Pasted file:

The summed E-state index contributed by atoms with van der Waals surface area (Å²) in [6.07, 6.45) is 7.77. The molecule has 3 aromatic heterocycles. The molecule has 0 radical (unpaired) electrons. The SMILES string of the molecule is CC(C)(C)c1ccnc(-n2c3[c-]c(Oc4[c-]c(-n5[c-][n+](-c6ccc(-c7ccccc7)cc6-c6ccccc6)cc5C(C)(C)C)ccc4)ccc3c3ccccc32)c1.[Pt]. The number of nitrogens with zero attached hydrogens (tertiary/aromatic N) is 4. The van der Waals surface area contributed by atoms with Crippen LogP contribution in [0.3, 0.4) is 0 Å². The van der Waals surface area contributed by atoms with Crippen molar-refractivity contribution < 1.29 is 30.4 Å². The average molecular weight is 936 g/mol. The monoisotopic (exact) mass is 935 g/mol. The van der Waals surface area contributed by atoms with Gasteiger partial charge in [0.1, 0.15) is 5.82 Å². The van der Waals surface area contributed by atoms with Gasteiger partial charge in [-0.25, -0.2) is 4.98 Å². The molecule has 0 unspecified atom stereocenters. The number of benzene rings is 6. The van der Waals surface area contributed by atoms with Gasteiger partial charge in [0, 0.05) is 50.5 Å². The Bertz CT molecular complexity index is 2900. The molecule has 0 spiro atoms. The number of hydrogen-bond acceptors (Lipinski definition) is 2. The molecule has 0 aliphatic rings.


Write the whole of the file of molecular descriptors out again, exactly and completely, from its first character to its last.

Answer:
The summed E-state index contributed by atoms with van der Waals surface area (Å²) in [6.07, 6.45) is 7.77. The molecule has 3 aromatic heterocycles. The molecule has 0 radical (unpaired) electrons. The SMILES string of the molecule is CC(C)(C)c1ccnc(-n2c3[c-]c(Oc4[c-]c(-n5[c-][n+](-c6ccc(-c7ccccc7)cc6-c6ccccc6)cc5C(C)(C)C)ccc4)ccc3c3ccccc32)c1.[Pt]. The number of nitrogens with zero attached hydrogens (tertiary/aromatic N) is 4. The van der Waals surface area contributed by atoms with Crippen LogP contribution in [0.3, 0.4) is 0 Å². The van der Waals surface area contributed by atoms with Crippen molar-refractivity contribution < 1.29 is 30.4 Å². The average molecular weight is 936 g/mol. The monoisotopic (exact) mass is 935 g/mol. The van der Waals surface area contributed by atoms with Gasteiger partial charge in [0.1, 0.15) is 5.82 Å². The van der Waals surface area contributed by atoms with Gasteiger partial charge in [-0.25, -0.2) is 4.98 Å². The molecule has 0 unspecified atom stereocenters. The number of benzene rings is 6. The van der Waals surface area contributed by atoms with Gasteiger partial charge in [0, 0.05) is 50.5 Å². The Bertz CT molecular complexity index is 2900. The molecule has 0 spiro atoms. The number of hydrogen-bond acceptors (Lipinski definition) is 2. The molecule has 0 aliphatic rings.